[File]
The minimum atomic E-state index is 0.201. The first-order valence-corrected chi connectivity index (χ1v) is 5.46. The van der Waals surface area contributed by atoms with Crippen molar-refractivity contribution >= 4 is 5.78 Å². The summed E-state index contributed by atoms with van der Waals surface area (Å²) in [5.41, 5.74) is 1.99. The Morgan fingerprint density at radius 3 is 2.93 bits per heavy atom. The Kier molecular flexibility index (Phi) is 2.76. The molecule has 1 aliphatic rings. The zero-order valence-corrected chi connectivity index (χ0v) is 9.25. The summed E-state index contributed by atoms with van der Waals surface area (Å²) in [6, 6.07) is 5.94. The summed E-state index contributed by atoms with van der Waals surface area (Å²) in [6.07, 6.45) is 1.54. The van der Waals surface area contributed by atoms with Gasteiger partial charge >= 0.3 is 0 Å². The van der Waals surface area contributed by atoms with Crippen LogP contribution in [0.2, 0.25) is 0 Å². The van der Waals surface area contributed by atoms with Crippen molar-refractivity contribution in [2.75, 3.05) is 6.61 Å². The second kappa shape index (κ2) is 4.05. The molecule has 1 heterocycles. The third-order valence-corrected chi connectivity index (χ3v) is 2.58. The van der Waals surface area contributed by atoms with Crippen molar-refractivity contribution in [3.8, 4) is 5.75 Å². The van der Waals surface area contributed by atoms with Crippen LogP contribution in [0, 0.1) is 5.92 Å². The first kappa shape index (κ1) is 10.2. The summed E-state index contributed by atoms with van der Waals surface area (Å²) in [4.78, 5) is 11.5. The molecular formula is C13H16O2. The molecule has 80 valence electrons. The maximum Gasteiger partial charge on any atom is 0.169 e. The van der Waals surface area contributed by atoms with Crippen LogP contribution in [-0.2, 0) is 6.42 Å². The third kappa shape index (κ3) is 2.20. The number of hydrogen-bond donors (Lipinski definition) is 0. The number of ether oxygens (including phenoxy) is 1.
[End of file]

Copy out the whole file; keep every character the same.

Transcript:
The minimum atomic E-state index is 0.201. The first-order valence-corrected chi connectivity index (χ1v) is 5.46. The van der Waals surface area contributed by atoms with Crippen molar-refractivity contribution >= 4 is 5.78 Å². The summed E-state index contributed by atoms with van der Waals surface area (Å²) in [5.41, 5.74) is 1.99. The Morgan fingerprint density at radius 3 is 2.93 bits per heavy atom. The Kier molecular flexibility index (Phi) is 2.76. The molecule has 1 aliphatic rings. The zero-order valence-corrected chi connectivity index (χ0v) is 9.25. The summed E-state index contributed by atoms with van der Waals surface area (Å²) in [6, 6.07) is 5.94. The summed E-state index contributed by atoms with van der Waals surface area (Å²) in [6.07, 6.45) is 1.54. The van der Waals surface area contributed by atoms with Gasteiger partial charge >= 0.3 is 0 Å². The van der Waals surface area contributed by atoms with Crippen LogP contribution in [0.2, 0.25) is 0 Å². The van der Waals surface area contributed by atoms with Crippen molar-refractivity contribution in [2.75, 3.05) is 6.61 Å². The second kappa shape index (κ2) is 4.05. The molecule has 1 heterocycles. The third-order valence-corrected chi connectivity index (χ3v) is 2.58. The van der Waals surface area contributed by atoms with Crippen molar-refractivity contribution in [3.8, 4) is 5.75 Å². The van der Waals surface area contributed by atoms with Crippen LogP contribution in [0, 0.1) is 5.92 Å². The first kappa shape index (κ1) is 10.2. The summed E-state index contributed by atoms with van der Waals surface area (Å²) in [4.78, 5) is 11.5. The molecular formula is C13H16O2. The molecule has 80 valence electrons. The maximum Gasteiger partial charge on any atom is 0.169 e. The van der Waals surface area contributed by atoms with Crippen LogP contribution in [-0.2, 0) is 6.42 Å². The third kappa shape index (κ3) is 2.20. The number of hydrogen-bond donors (Lipinski definition) is 0. The number of ether oxygens (including phenoxy) is 1.